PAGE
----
One day, you think how nice it would be to go out without the hassle of finding a babysitter, and like a bolt of lightning it hits you: a 14-year-old can babysit siblings. There is hardly a more gleeful day than when you realize your older kid is officially at an age to start babysitting. Just think of the possibilities: Grocery shopping by yourself! Maybe even—gasp!—an evening visiting the new local wine bar.
A Great Experience for Teenagers
Babysitting siblings can be a great way for your older sib to learn some life skills, responsibility, and what it means to take care of others. “In my experience, babysitting is a great experience for teenagers in most every way,” says Dr. John Duffy, a clinical psychologist in private practice, teen expert, and author of The Available Parent: Radical Optimism for Raising Teens and Tweens. “It provides them with the opportunity to prove themselves capable and responsible for perhaps the first major time in their lives, charged with taking care of a child or children.”
Oh, and the money you’ll save by not paying a babysitter! Or, wait … do you have to pay the older sibling? Surely he should help out just because he’s part of the family, right?
Should You Pay Your Teenager to Babysit Younger Siblings?
Not so fast, says Dr. Vivian Sierra, licensed marriage and family therapist in St. Louis.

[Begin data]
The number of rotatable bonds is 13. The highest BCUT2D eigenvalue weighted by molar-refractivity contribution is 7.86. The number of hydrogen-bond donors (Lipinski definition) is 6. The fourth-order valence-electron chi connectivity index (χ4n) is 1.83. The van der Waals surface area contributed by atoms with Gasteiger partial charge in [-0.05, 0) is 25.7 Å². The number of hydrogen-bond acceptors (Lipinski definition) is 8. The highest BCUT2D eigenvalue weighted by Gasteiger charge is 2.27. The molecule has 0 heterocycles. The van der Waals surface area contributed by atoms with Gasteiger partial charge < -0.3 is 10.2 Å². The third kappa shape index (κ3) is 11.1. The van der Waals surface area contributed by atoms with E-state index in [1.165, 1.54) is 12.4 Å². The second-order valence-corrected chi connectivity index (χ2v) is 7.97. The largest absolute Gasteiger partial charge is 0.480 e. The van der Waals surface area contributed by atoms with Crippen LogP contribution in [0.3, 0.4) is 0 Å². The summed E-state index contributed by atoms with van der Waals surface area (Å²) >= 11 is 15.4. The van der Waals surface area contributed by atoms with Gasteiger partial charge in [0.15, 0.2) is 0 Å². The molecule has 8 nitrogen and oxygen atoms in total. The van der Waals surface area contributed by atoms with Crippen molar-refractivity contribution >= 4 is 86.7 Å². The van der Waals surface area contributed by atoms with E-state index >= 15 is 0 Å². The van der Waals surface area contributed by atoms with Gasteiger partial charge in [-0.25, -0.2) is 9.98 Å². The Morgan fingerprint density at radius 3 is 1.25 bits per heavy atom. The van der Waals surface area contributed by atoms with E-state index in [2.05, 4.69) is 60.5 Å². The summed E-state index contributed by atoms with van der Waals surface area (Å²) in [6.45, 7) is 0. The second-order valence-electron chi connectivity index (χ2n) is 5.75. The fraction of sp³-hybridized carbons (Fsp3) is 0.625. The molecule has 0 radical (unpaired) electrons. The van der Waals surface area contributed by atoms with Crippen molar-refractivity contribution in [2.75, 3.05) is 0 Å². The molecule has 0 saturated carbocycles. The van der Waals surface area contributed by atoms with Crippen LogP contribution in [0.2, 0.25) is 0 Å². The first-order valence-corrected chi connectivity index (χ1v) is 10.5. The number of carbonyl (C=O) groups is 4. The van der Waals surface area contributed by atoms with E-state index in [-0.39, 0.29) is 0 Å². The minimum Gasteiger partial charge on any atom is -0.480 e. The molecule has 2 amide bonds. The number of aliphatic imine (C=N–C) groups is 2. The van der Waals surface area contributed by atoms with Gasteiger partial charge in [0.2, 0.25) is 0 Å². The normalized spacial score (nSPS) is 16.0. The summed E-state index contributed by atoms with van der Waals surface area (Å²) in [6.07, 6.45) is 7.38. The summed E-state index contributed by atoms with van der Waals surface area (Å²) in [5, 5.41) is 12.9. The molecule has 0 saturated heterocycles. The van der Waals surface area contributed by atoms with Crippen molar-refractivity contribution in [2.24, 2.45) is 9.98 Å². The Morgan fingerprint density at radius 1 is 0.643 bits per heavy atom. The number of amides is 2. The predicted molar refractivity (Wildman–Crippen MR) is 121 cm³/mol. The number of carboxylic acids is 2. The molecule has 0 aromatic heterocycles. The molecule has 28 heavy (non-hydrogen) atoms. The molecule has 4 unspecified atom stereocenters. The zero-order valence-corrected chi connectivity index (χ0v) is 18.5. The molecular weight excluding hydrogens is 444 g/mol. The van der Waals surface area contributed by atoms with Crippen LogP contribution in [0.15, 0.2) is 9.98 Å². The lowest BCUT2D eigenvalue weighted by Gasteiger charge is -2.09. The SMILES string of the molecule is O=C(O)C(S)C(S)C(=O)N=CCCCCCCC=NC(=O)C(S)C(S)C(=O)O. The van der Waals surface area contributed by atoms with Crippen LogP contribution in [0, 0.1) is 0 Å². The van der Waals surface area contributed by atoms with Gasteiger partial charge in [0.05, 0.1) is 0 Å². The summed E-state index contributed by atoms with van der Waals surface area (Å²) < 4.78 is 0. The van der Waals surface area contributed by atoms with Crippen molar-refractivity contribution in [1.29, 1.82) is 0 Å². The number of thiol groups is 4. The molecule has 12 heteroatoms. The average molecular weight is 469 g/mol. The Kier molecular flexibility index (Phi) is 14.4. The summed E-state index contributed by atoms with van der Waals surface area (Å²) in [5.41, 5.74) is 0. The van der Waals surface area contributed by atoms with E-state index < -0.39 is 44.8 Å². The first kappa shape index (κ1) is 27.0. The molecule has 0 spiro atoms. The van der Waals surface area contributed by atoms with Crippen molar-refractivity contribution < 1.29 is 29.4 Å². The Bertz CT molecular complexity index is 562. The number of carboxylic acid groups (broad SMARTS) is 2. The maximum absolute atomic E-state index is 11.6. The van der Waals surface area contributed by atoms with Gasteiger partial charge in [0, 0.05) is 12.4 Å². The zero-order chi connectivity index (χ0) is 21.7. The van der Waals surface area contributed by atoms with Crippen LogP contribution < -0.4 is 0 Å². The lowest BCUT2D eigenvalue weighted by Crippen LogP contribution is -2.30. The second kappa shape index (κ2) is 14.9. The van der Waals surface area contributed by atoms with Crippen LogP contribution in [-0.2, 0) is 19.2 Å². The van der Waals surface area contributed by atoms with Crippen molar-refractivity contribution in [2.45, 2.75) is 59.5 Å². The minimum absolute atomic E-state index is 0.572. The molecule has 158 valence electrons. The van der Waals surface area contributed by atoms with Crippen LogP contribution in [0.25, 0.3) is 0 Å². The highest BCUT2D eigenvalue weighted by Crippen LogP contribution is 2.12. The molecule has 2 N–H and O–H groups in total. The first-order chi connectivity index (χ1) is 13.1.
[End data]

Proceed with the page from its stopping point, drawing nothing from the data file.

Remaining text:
“If the babysitting siblings becomes regular and takes up an entire day or evening, remember it can keep the older sib from participating in other activities or earning money babysitting elsewhere,” she says. It also can impact the siblings’ relationship if the older sibling resents the uncompensated responsibility.
On the other hand, many families are not in a position to pay, particularly at the going rate, and consider it a household chore like any other. “Choosing to pay or not can be controversial and is above all an individual family choice,” says Sierra.
The joyous day I first left my oldest with my youngest two, I learned a valuable lesson. The oldest has limited authority if the younger ones won’t cooperate. So, I decided to divide up the babysitting fee. If they could co-exist without calls to mom—besides in an emergency, of course—they each got a little spending money.
So if you find yourself wondering “Can a 14-year-old babysit siblings?” Remember, whatever challenges your siblings face, everyone can compromise for a solution that works. Believe me, that compromise felt like money well spent as I sat and enjoyed a phone-call-free second cup of coffee.